I agree. Based on the new language, it seems clear that an assembly may suspend the rule requiring a quorum to transact business if all members of the assembly are present, except as provided in the footnote on pg. 264.

 

Also, is this a change in rule from the 10th edition, or was it arguably allowed under the 10th edition but simply not stated?

 

I think it could be (and often was) argued that it was permitted to suspend rules intended to protect absentees when there were no absentees to protect, since in such a case the rule was not really "a rule protecting absentees," although I don't recall this specific issue coming up in those arguments (it was usually about special meetings or previous notice).

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Suppose a society adopts RONR as its PA in its bylaws, and has a quorum of 5.  Over time the membership drops to 4 with no change to the quorum requirement.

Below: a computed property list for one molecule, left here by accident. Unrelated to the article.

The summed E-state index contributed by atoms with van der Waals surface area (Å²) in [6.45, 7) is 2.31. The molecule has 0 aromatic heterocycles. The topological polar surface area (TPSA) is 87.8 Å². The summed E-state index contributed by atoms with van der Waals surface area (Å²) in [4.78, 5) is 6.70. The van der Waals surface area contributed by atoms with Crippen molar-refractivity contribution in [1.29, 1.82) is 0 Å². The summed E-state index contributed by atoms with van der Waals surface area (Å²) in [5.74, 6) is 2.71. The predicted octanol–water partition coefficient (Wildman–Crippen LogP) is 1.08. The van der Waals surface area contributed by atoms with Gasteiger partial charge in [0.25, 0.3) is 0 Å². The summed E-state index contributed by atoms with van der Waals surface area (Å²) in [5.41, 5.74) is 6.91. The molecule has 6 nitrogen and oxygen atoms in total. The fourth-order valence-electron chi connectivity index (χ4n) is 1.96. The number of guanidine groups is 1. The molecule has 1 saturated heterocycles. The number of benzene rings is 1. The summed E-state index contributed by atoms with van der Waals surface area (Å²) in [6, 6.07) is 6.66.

At a meeting with all 4 members attending, can they suspend the rules for quorum and transact business?

 

It appears to me that the new language in RONR 11th edition, p. 263, l. 20 through p. 264, l. 5 along with its footnote would allow this, so long as the body meeting has authority to amend its quorum requirement when it has a quorum (and meets whatever other procedural rules are prescribed for amending the quorum).

 

Also, is this a change in rule from the 10th edition, or was it arguably allowed under the 10th edition but simply not stated?

 

I agree with Weldon, yes. It was never stated in the 10th Edition but I think it was still true.  The footnote in the 11th edition makes complete sense and as noted quorum issues weren't discussed alll that much here. In other words, I don't think the authors changed anything, only clarified what is true.